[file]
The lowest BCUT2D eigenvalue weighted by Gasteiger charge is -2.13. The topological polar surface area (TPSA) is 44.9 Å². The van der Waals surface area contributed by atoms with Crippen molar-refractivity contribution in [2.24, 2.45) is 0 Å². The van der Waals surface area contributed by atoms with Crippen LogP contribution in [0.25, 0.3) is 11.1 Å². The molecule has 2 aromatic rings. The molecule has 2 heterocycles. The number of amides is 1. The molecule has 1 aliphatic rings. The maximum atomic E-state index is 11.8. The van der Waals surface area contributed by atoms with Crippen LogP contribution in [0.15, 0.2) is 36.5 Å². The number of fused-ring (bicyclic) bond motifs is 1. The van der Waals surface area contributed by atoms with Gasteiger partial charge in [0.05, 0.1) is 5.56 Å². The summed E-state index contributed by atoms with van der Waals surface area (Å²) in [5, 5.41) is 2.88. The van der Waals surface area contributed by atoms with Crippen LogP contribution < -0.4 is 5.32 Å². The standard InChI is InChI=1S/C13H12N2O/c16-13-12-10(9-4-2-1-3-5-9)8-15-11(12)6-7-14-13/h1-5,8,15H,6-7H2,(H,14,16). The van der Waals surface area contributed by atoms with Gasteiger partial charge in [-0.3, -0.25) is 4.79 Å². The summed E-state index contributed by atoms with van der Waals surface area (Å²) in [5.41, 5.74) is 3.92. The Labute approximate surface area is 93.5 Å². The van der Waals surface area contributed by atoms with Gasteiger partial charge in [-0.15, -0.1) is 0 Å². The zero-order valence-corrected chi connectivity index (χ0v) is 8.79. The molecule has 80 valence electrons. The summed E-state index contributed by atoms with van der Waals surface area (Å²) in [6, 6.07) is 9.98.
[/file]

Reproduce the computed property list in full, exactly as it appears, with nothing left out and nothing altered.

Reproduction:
The lowest BCUT2D eigenvalue weighted by Gasteiger charge is -2.13. The topological polar surface area (TPSA) is 44.9 Å². The van der Waals surface area contributed by atoms with Crippen molar-refractivity contribution in [2.24, 2.45) is 0 Å². The van der Waals surface area contributed by atoms with Crippen LogP contribution in [0.25, 0.3) is 11.1 Å². The molecule has 2 aromatic rings. The molecule has 2 heterocycles. The number of amides is 1. The molecule has 1 aliphatic rings. The maximum atomic E-state index is 11.8. The van der Waals surface area contributed by atoms with Crippen LogP contribution in [0.15, 0.2) is 36.5 Å². The number of fused-ring (bicyclic) bond motifs is 1. The van der Waals surface area contributed by atoms with Gasteiger partial charge in [0.05, 0.1) is 5.56 Å². The summed E-state index contributed by atoms with van der Waals surface area (Å²) in [5, 5.41) is 2.88. The van der Waals surface area contributed by atoms with Crippen LogP contribution < -0.4 is 5.32 Å². The standard InChI is InChI=1S/C13H12N2O/c16-13-12-10(9-4-2-1-3-5-9)8-15-11(12)6-7-14-13/h1-5,8,15H,6-7H2,(H,14,16). The van der Waals surface area contributed by atoms with Gasteiger partial charge in [-0.3, -0.25) is 4.79 Å². The summed E-state index contributed by atoms with van der Waals surface area (Å²) in [5.41, 5.74) is 3.92. The Labute approximate surface area is 93.5 Å². The van der Waals surface area contributed by atoms with Gasteiger partial charge in [-0.15, -0.1) is 0 Å². The zero-order valence-corrected chi connectivity index (χ0v) is 8.79. The molecule has 80 valence electrons. The summed E-state index contributed by atoms with van der Waals surface area (Å²) in [6, 6.07) is 9.98.